The anti-Iran Arab axis revolves around Israel

The shared threat from Iran and a common ally like the United States have helped bring to light a new axis in the Middle East that breaks decades of Arab consensus on Israel. The United Arab Emirates (UAE), Bahrain and Sudan have normalized their relations with the Hebrew state without the latter having to recognize a Palestinian state. Saudi Crown Prince Mohamed Bin Salman (MBS) met with Benyamin Netanyahu in Neom, on the shores of the Red Sea, in a secret meeting that neither side did anything to hide.

The replacement in the White House and the arrival of Joe Biden, who has expressed his desire to return the United States to the nuclear agreement signed with Iran in 2015 and from which Trump left in 2018, sow nervousness among those who have been firm allies of the Republican president and prepare for the new scenario. Two months to go and the countdown has started with the assassination of the father of the Iranian nuclear program in Tehran, a crime for which Iran blames Israel and will have an answer.

“The agreements are based on national security and the sentiment we share regarding Iran. At the same time, they have great economic potential in fields such as trade, tourism, transport, communications, technology, energy, finance, health or climate change ”, indicates a report by the Institute for National Security Studies ( INSS), one of Israel’s leading strategic study centers, referring to the so-called Abraham Accords, named after the father of monotheistic religions.

Morocco or Oman could soon adhere to these pacts, but the one who would really mark a before and after would be Saudi Arabia, with whom the Israelis have had unofficial contacts for years, but which for the moment resists normalization.

This is how the regional actors involved in this anti-Iran axis position themselves

United Arab Emirates

Sale of the F35

Sale of the F35. Prince Mohamed Bin Zayed, the most important figure of the small Gulf country, was the first to move the card and publicly announce normalization with Israel. The Emiratis justified this step on Netanyahu’s promise to temporarily halt the annexation of the West Bank. The first consequence after the signing of the so-called Abraham Accords, in which Bahrain also took part, was the green light by the United States for the sale of the F35 fighter jets. Washington has always followed through on its commitment to ensuring Israel’s qualitative military superiority, but the normalization agreement could include a similar promise to the UAE.

Emirates is the second largest economy in the region and has the world’s seventh largest oil reserves. A new market possibility opens up for the Israelis. In the world of tourism, despite the coronavirus, this window has already opened with the first commercial flights between Tel Aviv and Dubai. Local media put more than 300 scheduled connections between the two countries in December, which will mean the arrival of 50,000 Israelis in the Gulf.

Israel

Prepared for a US attack on the Islamic republic

The Axios portal reported that the Army has been preparing for a possible US attack on Iran for weeks before Trump’s departure from the White House. This possibility rings out strongly after revealing ‘The New York Times’ that Trump put the option of the attack on the table to stop Iran’s nuclear progress. The murder of scientist Mohsen Fakhrizadeh in Tehran on Friday adds a new destabilizing factor to the more than likely Iranian retaliation.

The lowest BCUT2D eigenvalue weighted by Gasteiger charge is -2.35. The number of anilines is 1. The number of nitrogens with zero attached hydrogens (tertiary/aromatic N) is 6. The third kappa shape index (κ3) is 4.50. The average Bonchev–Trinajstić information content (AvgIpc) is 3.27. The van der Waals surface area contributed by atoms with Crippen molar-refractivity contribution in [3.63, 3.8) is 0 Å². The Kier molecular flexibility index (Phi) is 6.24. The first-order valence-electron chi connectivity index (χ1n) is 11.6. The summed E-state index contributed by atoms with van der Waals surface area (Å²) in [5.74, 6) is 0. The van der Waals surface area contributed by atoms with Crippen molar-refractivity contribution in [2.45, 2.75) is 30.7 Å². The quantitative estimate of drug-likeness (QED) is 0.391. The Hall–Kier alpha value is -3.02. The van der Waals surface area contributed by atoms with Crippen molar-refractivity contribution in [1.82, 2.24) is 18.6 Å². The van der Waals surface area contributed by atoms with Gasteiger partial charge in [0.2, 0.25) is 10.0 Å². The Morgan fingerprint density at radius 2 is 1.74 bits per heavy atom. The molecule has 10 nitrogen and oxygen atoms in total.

Netanyahu’s diplomatic successes are not doing much for him domestically. The longest-serving prime minister in Israel’s history faces a trial for corruption, the economic crisis caused by the coronavirus, settler discontent over stopping the annexation of the West Bank and weekly protests in which thousands of citizens ask for his resignation. The conservative leader has fulfilled his dream of leaving the Palestinian conflict in the background to strengthen the Arab-Israeli relationship.

During Trump’s four years, Netanyahu has managed to get the United States to recognize Jerusalem as the capital of the State, the transfer of the Tel Aviv Embassy to the holy city or the recognition of Israeli sovereignty over the Golan. Now he is preparing for the arrival of Joe Biden with the request that he not return to the nuclear deal with Iran.

The relief at the White House brings those who worked with Barack Obama, a president who had a terrible personal relationship with Netanyahu, to the forefront of US politics.

Saudi Arabia

Nerves in the face of Trump’s departure and the relief

Mohamed Bin Salman has followed Mohamed Bin Zayed’s strategy of rapprochement with Israel as this can serve as a shield after Trump’s departure. The young prince wants to make history by modernizing and opening up the kingdom, but the war in Yemen, the murder and dismemberment of Jamal Khashoggi, the continuous fight with Qatar or the systematic arrest of human rights activists are not to the liking of the administration. democrat.

In Riyadh, they took good note of the interview that the now chosen by Biden as new Secretary of State, Antony Blinken, gave to the CBS network last May. In it, he advanced that, in the event of a victory at the polls, “we will review the relationship with the Government of Saudi Arabia, to which President Trump has basically given a blank check to pursue a set of disastrous policies, including the war in Yemen, but also the murder of Jamal Khashoggi and domestic repression.

This change in harmony between the United States and the countries of the area will also extend to Egypt, where it seems that the policy of Trump’s “favorite dictator”, Abdel Fatah al-Sisi, does not enjoy Blinken’s favor. The future strongman of US foreign policy earlier this week criticized the detention of several human rights activists in Cairo.

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